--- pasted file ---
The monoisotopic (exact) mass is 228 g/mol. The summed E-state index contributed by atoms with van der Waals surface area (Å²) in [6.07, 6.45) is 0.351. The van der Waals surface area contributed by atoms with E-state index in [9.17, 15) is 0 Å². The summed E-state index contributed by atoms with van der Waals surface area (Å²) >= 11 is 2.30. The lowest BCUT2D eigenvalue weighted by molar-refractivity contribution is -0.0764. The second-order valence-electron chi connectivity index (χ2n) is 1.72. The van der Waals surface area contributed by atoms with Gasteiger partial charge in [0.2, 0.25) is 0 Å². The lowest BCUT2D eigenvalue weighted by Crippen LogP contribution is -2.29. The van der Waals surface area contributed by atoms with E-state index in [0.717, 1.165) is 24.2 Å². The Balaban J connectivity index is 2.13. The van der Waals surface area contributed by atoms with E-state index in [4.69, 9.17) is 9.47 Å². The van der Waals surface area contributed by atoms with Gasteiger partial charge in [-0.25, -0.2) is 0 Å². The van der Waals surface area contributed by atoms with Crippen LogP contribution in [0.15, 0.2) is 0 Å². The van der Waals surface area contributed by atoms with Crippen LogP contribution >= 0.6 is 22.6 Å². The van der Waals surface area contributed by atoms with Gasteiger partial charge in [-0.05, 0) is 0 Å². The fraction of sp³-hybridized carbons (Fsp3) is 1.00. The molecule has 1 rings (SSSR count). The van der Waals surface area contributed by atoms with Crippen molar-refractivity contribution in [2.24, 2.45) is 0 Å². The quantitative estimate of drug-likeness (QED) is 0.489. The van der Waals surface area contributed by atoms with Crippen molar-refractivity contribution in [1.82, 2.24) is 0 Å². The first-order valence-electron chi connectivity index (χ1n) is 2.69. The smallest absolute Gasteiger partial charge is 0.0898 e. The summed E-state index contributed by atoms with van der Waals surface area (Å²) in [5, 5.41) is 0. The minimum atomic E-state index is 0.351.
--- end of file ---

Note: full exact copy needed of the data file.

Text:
The monoisotopic (exact) mass is 228 g/mol. The summed E-state index contributed by atoms with van der Waals surface area (Å²) in [6.07, 6.45) is 0.351. The van der Waals surface area contributed by atoms with E-state index in [9.17, 15) is 0 Å². The summed E-state index contributed by atoms with van der Waals surface area (Å²) >= 11 is 2.30. The lowest BCUT2D eigenvalue weighted by molar-refractivity contribution is -0.0764. The second-order valence-electron chi connectivity index (χ2n) is 1.72. The van der Waals surface area contributed by atoms with Gasteiger partial charge in [0.2, 0.25) is 0 Å². The lowest BCUT2D eigenvalue weighted by Crippen LogP contribution is -2.29. The van der Waals surface area contributed by atoms with E-state index in [0.717, 1.165) is 24.2 Å². The Balaban J connectivity index is 2.13. The van der Waals surface area contributed by atoms with E-state index in [4.69, 9.17) is 9.47 Å². The van der Waals surface area contributed by atoms with Gasteiger partial charge in [-0.25, -0.2) is 0 Å². The van der Waals surface area contributed by atoms with Crippen LogP contribution in [0.15, 0.2) is 0 Å². The van der Waals surface area contributed by atoms with Crippen LogP contribution >= 0.6 is 22.6 Å². The van der Waals surface area contributed by atoms with Gasteiger partial charge in [-0.05, 0) is 0 Å². The fraction of sp³-hybridized carbons (Fsp3) is 1.00. The molecule has 1 rings (SSSR count). The van der Waals surface area contributed by atoms with Crippen molar-refractivity contribution in [2.24, 2.45) is 0 Å². The quantitative estimate of drug-likeness (QED) is 0.489. The van der Waals surface area contributed by atoms with Crippen molar-refractivity contribution in [1.82, 2.24) is 0 Å². The first-order valence-electron chi connectivity index (χ1n) is 2.69. The smallest absolute Gasteiger partial charge is 0.0898 e. The summed E-state index contributed by atoms with van der Waals surface area (Å²) in [5, 5.41) is 0. The minimum atomic E-state index is 0.351.